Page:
When U.S. Cellular's chief operating officer, Jay Ellison, imposed a "no e-mail Friday" rule at his company, he thought it would ease workers' overload.
Instead, he got a rebellion. Among many irate responses, Kathy Volpi, a marketing director, confronted Ellison over a seemingly needless obstacle to productivity. "I thought, 'He just doesn't understand how much work we have to get done, and how much easier"' it is when using e-mail.
A growing number of employers, including U.S. Cellular, Deloitte & Touche and Intel, are imposing or trying out "no e-mail" Fridays or weekends. While the bans typically allow e-mailing clients and customers or responding to urgent matters, the normal flow of routine internal e-mail is halted. Violators are hit with token fines, or just called out by the boss.
The limits aim to encourage more face-to-face and phone contact with customers and co-workers, raise productivity or just give employees a reprieve from the ever-rising e-mail tide. E-mails sent by individual corporate users are projected to increase 27 percent this year, to an average of 47 a day — up from 37 in 2006, says Radicati Group, a Palo Alto, Calif., research and consulting firm.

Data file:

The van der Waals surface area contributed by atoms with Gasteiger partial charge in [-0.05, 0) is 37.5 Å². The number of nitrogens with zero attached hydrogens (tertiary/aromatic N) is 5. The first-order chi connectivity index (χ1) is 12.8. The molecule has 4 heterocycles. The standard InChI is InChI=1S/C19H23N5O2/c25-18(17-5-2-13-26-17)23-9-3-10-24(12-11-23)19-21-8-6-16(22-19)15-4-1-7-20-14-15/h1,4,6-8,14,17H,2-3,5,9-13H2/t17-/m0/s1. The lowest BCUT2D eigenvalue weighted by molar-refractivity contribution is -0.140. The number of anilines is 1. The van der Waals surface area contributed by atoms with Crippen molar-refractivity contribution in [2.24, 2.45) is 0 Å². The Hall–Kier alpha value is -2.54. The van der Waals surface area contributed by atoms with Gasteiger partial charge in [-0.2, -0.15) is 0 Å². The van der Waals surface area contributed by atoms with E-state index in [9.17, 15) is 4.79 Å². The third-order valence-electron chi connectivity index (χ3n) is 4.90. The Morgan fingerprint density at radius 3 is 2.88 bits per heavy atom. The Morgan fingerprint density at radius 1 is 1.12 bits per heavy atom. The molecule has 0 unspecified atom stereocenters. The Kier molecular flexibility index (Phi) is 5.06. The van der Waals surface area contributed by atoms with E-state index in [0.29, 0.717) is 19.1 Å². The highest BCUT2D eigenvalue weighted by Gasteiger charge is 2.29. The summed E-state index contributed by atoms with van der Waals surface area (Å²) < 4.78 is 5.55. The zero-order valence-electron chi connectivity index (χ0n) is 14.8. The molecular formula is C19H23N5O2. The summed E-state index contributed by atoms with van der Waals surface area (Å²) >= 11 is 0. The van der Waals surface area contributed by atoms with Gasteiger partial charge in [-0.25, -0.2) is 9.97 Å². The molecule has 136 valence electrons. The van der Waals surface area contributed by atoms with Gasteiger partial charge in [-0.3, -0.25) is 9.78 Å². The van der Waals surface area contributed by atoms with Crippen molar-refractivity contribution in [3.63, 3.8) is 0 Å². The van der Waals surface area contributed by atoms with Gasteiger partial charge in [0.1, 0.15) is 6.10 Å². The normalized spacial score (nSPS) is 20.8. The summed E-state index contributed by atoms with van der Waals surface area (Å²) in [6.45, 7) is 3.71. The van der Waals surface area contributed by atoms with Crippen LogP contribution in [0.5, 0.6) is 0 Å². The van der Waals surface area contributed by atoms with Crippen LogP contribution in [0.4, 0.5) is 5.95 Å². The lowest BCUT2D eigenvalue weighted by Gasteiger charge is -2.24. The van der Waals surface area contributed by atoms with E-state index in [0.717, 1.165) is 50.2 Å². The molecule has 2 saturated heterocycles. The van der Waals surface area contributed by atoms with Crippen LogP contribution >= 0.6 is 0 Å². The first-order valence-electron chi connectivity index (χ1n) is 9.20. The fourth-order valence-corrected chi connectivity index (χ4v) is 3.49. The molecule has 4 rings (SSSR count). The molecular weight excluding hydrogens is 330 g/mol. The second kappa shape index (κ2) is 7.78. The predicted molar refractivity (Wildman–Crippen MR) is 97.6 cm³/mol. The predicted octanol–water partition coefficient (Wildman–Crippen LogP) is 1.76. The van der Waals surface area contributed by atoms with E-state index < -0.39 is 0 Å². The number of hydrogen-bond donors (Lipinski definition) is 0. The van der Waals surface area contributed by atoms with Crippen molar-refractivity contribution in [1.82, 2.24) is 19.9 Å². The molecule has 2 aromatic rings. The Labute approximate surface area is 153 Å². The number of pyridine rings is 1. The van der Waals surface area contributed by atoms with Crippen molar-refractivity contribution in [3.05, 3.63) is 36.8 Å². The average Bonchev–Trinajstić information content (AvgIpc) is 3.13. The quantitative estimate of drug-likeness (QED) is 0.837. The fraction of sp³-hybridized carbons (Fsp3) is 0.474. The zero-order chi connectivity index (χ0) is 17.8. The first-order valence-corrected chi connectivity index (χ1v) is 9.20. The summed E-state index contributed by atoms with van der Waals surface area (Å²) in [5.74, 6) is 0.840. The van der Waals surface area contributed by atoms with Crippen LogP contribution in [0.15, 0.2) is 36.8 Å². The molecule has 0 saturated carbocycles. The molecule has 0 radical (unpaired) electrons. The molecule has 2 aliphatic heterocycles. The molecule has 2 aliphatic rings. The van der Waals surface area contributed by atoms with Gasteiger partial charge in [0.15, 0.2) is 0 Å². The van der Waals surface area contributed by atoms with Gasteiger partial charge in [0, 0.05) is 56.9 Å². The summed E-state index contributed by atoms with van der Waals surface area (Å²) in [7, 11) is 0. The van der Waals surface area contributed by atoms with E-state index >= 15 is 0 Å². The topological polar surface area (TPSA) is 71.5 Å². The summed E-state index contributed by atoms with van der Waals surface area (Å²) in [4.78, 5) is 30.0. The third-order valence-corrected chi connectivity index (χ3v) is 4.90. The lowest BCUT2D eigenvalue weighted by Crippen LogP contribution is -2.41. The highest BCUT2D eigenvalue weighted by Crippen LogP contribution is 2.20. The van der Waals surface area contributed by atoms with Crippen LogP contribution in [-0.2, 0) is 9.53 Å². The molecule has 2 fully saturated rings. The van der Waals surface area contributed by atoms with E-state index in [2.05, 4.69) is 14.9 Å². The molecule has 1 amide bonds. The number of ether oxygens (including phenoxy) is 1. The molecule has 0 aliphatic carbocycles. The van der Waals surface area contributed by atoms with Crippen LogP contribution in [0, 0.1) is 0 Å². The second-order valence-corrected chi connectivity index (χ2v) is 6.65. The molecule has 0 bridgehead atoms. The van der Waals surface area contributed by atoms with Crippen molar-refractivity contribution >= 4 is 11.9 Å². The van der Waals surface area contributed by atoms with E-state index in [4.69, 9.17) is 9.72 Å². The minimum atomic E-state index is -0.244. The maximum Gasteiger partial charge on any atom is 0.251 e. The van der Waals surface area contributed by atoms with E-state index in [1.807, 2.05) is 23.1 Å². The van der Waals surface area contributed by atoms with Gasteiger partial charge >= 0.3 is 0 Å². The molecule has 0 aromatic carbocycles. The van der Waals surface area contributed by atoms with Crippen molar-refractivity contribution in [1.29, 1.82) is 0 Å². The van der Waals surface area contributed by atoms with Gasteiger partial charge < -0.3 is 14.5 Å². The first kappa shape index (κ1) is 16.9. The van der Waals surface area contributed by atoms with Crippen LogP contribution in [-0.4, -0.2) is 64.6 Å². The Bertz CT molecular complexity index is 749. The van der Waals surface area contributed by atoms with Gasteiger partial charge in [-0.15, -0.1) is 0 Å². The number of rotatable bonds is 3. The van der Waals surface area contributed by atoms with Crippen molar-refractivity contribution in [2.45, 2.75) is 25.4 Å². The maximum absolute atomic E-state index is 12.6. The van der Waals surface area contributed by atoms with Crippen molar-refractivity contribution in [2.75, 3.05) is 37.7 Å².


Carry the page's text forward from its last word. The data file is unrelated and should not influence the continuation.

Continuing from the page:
Managers complain that rather than confronting problems, employees use e-mail to avoid them by passing issues back and forth in long message strings, like a hot potato. E-mail reduces face-to-face contact among co-workers and clients; terse, poorly phrased messages further strain those relationships. And it is spilling into weekends, chaining employees to computers when they should be relaxing.
Psychologist Ken Siegel classifies the e-mail habit as "a dependency." Cut off from their habit, employees at first may become hostile and critical, says Siegel, president of Impact Group, Los Angeles management consultants.
Although Nancy Flynn, executive director of the ePolicy Institute, a Columbus, Ohio, training and consulting firm, recommends employers impose "no e-mail" days, she attaches a warning: "When you try to take e-mail away from some users, they're going to panic."
Even Volpi, now U.S. Cellular's director of product management and marketing, has become a fan of the ban. Now, she makes a point of visiting co-workers on Fridays. Business, she says, isn't only about e-mailing "cold reports" and being efficient, she says. "It's about human beings and interaction."